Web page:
• giving don't quit your current job until you find your next as a copy-paste response everywhere without taking into account the differences between people and situations is hardly useful. In many contexts, it's a lot better to quit a stressful job before trying to get a new one. Not all people live to work, Joe, some people work to live. Some people might want to just rest or unwind. Some people might want to learn new stuff or respecialize. In many cases it's literally impossible to do that with 9-5 job. In many cases people don't even need the job at all, due to many reasons.
    – user141789
    Sep 29 at 13:49
  • no, Joe. I'm not taking life advice from random strangers from internet, and likewise I'm old enough to decide myself whether I write unpaid answers to supplement Stack Exchange, Inc. employees income, or not. OTOH, if you don't understand how nuanced a human existence might be, I see no way of helping you with that. Have a nice day!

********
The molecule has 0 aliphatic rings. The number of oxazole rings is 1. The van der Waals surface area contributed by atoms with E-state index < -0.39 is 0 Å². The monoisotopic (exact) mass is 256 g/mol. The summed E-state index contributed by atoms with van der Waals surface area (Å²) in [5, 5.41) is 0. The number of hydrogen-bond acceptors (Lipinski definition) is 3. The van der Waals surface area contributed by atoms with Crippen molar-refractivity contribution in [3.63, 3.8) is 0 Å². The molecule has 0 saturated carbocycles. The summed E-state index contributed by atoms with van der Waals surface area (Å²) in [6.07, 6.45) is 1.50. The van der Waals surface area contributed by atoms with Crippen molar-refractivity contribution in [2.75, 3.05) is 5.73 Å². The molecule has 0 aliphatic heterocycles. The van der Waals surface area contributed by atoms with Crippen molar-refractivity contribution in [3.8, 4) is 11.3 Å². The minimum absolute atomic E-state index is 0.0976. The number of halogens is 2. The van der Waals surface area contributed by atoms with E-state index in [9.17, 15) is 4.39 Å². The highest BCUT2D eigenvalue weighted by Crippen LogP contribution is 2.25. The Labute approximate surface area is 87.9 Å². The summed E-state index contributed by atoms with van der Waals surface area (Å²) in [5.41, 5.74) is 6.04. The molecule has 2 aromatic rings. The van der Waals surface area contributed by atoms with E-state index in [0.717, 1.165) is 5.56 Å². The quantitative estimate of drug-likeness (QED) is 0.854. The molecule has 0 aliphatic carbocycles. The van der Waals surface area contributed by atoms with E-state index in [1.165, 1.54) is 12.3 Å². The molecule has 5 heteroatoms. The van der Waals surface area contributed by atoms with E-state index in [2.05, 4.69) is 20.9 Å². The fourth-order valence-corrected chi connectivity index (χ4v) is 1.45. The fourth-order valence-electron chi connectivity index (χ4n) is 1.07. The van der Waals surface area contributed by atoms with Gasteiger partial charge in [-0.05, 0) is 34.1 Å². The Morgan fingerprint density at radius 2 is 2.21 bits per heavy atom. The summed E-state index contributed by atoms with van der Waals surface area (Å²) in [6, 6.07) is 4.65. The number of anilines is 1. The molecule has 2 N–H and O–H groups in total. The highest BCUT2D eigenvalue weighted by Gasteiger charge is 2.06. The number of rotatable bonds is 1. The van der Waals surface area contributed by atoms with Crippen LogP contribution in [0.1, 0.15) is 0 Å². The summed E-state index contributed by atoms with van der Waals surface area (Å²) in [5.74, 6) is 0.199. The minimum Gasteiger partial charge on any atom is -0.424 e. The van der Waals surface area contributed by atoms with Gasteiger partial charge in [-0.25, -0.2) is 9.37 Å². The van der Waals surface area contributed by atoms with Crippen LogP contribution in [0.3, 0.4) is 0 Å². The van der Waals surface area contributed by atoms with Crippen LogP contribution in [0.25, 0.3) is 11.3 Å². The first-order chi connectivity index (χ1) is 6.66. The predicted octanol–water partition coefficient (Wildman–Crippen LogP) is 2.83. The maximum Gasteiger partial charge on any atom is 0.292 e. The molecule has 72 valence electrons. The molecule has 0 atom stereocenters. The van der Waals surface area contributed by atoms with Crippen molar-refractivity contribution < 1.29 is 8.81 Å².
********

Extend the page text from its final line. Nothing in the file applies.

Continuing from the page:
– user141789
    Oct 2 at 10:47
2

I've been in a similar situation, with support tasks eroding my ability to work on development tasks. I was working in a small team that all had the same problem, so we collectively approached our boss and laid out the issue.

We found that the amount of support work my team did would be enough to employ a full-time support specialist, freeing up the developers to do mostly development. Our boss accepted our suggestions, someone was recruited to take over most of our support tasks and our workload became manageable again. These days, we do the occasional bit of support (mostly working as second-line support, solving the problems the support team can't) but it's no longer taking over every working day.